Is One Kent doing irreparable harm

July 8, 2011
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Walker Mayor Rob VerHeulen told the Grand Valley Metro Council last week that the aura surrounding One Kent Coalition’s plan to merge Kent County and the city of Grand Rapids into a new metropolitan government has given birth to an enormous level of distrust about the proposal, which hasn’t had much of a public airing as key coalition members have remained largely silent.

“We instinctively say, ‘What are they up to and what’s coming next?’” said VerHeulen. “I suspect that the concept of consolidation has been hurt by them.”

Grand Rapids Mayor George Heartwell said he has urged One Kent to delay its plan to introduce merger legislation in September until cities, townships and the county can fully discuss the issue. He plans to launch a new discussion group that would include township officials and would, hopefully, mark a return of the county to the table. Heartwell thought it would take from a year to 18 months to complete those talks. “I think it’s, perhaps, one of the most important conversations we can have,” he said.

Heartwell said he wants the discussion to begin with whether consolidation should be considered and, if so, then decide which merger model to follow. Discussing whether consolidation should or shouldn’t occur wasn’t allowed last month at a meeting of a study group established by the city, county and One Kent; the stipulation that the group was only formed to select a merger model led the county to withdraw from the talks.

“The process has been crippled with the loss of the county,” said Heartwell.

Heartwell said his biggest fear is, if One Kent goes ahead with its legislation as planned, that action could possibly freeze governmental units from going forward to consolidate some services.

“I would hope they stop, but they don’t have to,” he said of One Kent’s push.

“I would hope the discussion of governance consolidation doesn’t hurt the discussion of service consolidation,” said Milt Rohwer, president of the Frey Foundation and GVMC board member.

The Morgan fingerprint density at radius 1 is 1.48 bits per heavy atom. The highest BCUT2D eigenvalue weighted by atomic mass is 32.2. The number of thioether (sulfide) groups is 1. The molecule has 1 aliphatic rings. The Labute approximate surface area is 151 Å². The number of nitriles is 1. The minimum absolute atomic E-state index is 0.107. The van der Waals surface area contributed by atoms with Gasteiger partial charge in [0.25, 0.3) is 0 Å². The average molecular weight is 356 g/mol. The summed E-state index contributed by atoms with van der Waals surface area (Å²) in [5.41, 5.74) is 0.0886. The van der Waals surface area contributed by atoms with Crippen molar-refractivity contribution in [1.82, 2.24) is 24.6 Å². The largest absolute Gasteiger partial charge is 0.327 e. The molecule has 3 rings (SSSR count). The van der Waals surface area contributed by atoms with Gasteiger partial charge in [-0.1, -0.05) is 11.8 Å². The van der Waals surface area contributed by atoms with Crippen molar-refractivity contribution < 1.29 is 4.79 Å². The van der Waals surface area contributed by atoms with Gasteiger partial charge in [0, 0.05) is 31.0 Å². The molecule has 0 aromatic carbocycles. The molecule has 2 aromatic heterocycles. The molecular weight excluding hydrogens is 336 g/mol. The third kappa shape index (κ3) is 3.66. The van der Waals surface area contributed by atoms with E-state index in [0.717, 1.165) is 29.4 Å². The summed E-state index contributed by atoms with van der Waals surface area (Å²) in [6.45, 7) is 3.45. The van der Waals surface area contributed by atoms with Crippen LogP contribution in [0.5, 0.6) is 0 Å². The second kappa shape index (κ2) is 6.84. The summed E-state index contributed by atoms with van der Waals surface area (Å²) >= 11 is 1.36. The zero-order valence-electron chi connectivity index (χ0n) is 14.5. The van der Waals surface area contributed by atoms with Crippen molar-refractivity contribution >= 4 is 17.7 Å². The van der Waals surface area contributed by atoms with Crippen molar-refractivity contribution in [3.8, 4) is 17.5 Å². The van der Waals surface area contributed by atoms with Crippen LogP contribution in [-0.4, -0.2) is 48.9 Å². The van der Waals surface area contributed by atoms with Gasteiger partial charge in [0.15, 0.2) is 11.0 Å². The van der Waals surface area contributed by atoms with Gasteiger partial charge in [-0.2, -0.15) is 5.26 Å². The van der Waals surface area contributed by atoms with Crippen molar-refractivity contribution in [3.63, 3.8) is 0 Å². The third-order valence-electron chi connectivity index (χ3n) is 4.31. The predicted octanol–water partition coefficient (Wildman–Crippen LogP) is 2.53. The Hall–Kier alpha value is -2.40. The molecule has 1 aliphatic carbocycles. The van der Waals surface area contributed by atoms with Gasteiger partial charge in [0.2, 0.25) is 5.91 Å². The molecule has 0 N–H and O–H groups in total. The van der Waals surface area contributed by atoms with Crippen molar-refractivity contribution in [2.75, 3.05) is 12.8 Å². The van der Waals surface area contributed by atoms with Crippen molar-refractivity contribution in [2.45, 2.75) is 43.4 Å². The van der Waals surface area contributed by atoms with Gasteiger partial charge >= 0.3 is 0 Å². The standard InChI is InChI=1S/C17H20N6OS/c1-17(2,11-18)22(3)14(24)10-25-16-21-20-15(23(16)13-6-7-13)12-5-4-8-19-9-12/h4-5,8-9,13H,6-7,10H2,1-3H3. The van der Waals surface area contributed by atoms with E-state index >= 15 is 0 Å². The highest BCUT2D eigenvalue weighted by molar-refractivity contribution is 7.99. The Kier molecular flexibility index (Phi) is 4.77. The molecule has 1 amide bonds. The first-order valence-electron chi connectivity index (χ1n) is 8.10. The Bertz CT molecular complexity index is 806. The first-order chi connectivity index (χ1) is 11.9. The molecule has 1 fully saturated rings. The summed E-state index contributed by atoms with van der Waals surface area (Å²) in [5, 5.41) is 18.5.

Metro Council Executive Director Don Stypula said he felt the board’s role was to closely watch the effort and not get directly involved in the consolidation process. But last week he offered the council’s staff, its services and venue for an ongoing discussion. “We can talk things out and be respectful,” he said.

“Collaboration has been synonymous with West Michigan,” said Grandville Mayor Jim Buck, also GVMC chairman.

Gaines Township Supervisor Don Hilton said at least 15 of the county’s 21 townships have approved a resolution that calls for One Kent to “step back” from introducing its “far-reaching legislation” and to seek more input from residents and elected officials before going forward. The document also reads that the townships are “not aware of any reports, studies or other objective evidence suggesting the need for such a radical transformation of government in the county” or “of any continuing benefits for the people of the city and the county.”

Hilton said the remaining townships were likely to adopt the same resolution soon. “This is not good for us township governments,” he said. “There has been very little participation from townships.”

County Commission Chairwoman Sandi Frost Parrish selected Cannon Township Trustee Jim Lapeer and Cascade Township Manager Bill Cousins as part of Kent’s six participants in the group before county commissioners decided to pull out of the talks. The county’s Executive Committee will meet this week and reportedly consider putting together a new panel that would have township officials on it.

Kentwood Mayor Richard Root, who chairs the council’s Legislative Committee and was appointed by Heartwell to serve on the study group as a representative of Grand Rapids, said he felt the county made a mistake by withdrawing from the talks and exceeded its power by telling its representatives not to attend the meetings. He said commissioners don’t represent the county; they represent the people in their districts.

“I am still very confused about (One Kent’s plan), but I am more upset with the decision that one governing body made,” said Root. “I will continue on that committee. To step away from the dialogue is egregious.”

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